The Alfred Bog will soon be the newest addition to Ontario’s provincial park system.  The 10,000-acre/40.5 square kilometre wetland is just south of Alfred.  The Ontario Parks division of the Ministry of Natural Resources and Forestry already manages the bog but has begun the process of regulating it as a full provincial park.

The Alfred Bog is the largest of the three “domed” peat bogs remaining in the southern half of Ontario.  Domed bogs form from retreating glacial water when layers of peat accumulate and gradually rise.  They accumulate water only through whatever precipitation they can absorb.  Michelle Cavanagh of the South Nation Conservation Authority said the bog helps retain water during droughts and soak up precipitation to prevent flooding.

Black Spruce, Tamarack, Red Maple, Atlantic Sedge, White Birch and rare White Fringe Orchids grow throughout the Alfred Bog.  Wildlife in the bog includes Ontario’s most southerly moose population.  In the early 19th Century, the Alfred Bog was more than double its current size, but then settlers arrived and started draining it to use the high-quality soil for farming.  In the early 20th Century, the federal government began encouraging the commercial extraction of sphagnum peat moss because it could be burned for home heating as an alternative to coal.  That led to even more of the Alfred Bog being drained and its precious peat being dug up and shipped away to be burned in stoves and furnaces.  During the 1920s, large peat extraction and cutting machines combed the bog.  A narrow-gauge railroad was built to carry the peat to the main line.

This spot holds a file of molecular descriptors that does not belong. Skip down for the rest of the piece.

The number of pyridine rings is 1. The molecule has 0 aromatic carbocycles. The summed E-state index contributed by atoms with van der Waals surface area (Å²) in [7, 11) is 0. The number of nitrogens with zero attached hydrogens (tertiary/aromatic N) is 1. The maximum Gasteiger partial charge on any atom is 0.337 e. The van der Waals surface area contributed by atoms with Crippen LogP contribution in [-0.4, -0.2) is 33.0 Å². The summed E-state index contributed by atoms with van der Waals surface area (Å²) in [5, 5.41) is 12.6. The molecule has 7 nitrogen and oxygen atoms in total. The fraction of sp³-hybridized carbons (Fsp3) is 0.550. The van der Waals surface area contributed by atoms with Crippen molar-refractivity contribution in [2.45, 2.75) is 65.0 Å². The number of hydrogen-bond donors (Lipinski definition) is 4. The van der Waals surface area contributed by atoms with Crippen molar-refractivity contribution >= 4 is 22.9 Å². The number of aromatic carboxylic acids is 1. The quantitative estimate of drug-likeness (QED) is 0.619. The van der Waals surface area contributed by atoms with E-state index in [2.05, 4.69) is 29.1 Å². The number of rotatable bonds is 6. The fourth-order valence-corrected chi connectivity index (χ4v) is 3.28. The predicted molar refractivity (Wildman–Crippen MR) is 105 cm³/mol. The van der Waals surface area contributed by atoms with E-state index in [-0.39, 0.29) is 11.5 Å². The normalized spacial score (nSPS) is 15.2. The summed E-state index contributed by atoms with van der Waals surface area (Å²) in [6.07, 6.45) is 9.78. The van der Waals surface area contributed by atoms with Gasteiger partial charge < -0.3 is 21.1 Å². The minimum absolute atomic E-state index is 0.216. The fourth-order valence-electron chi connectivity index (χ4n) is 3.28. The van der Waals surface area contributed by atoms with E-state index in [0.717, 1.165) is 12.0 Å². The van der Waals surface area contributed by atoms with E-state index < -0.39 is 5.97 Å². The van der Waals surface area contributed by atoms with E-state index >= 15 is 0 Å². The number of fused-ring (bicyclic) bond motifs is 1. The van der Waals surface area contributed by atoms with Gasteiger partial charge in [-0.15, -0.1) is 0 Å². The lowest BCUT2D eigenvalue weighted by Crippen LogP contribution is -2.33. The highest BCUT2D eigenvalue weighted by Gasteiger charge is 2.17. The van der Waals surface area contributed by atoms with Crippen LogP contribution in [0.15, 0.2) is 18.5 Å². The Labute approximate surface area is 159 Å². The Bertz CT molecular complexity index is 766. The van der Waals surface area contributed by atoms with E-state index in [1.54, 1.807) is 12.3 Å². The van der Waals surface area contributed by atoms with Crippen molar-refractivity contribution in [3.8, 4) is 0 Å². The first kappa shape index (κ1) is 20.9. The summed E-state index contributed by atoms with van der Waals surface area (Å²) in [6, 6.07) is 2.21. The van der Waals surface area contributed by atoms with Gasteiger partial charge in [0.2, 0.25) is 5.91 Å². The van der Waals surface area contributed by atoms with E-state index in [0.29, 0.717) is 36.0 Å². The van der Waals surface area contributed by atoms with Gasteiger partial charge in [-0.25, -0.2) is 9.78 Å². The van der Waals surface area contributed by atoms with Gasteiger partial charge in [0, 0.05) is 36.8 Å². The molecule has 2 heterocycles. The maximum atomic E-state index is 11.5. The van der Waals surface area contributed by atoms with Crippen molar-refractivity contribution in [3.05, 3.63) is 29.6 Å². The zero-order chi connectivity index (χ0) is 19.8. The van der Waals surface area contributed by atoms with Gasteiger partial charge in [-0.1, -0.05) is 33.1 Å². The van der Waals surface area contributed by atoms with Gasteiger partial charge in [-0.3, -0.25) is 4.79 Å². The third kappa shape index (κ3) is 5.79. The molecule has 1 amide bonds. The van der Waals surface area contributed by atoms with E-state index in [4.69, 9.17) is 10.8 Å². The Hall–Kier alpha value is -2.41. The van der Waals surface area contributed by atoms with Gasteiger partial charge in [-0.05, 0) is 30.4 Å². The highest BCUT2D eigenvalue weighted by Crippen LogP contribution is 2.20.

By the 1980s, the peat industry was looking to expand, and concerns grew that whatever was left of the Alfred Bog would disappear.  Conservationists lobbied to have the property protected.  In 1984, the Ontario government designated it an Area of Natural and Scientific Interest (ANSI), and a Class 1 Wetland.  Various organizations and individuals own land in the Alfred Bog.  The South Nation Conservation Authority owns 200 acres/1 square kilometer, including the Bog Walk.  It’s a short, 298 yard/273-metre boardwalk across a corner of the bog.  There are no signs for it, it begins at the eastern dead end of the 11th Concession, east of Montée Giroux.

Cavanagh said the Alfred Bog will be what is known as a “non-operating” park and there will probably be few changes at first to how it can be accessed by the public.  Susan Grigg, the Senior Park Planner for Ontario Parks Southeast Zone, said the park will be designated under the Natural Environment park classification.  It allows for certain recreational uses which will be determined as the management plan is developed.  The process for developing that plan will include extensive public consultations and information sessions.  Those usually include nearby landowners, businesses, local governments, recreation organizations, conservation groups, and Indigenous people.  Grigg said the existing bog walk boardwalk will remain open.  The park itself will be under the direction of the Superintendent of nearby Voyageur Provincial Park.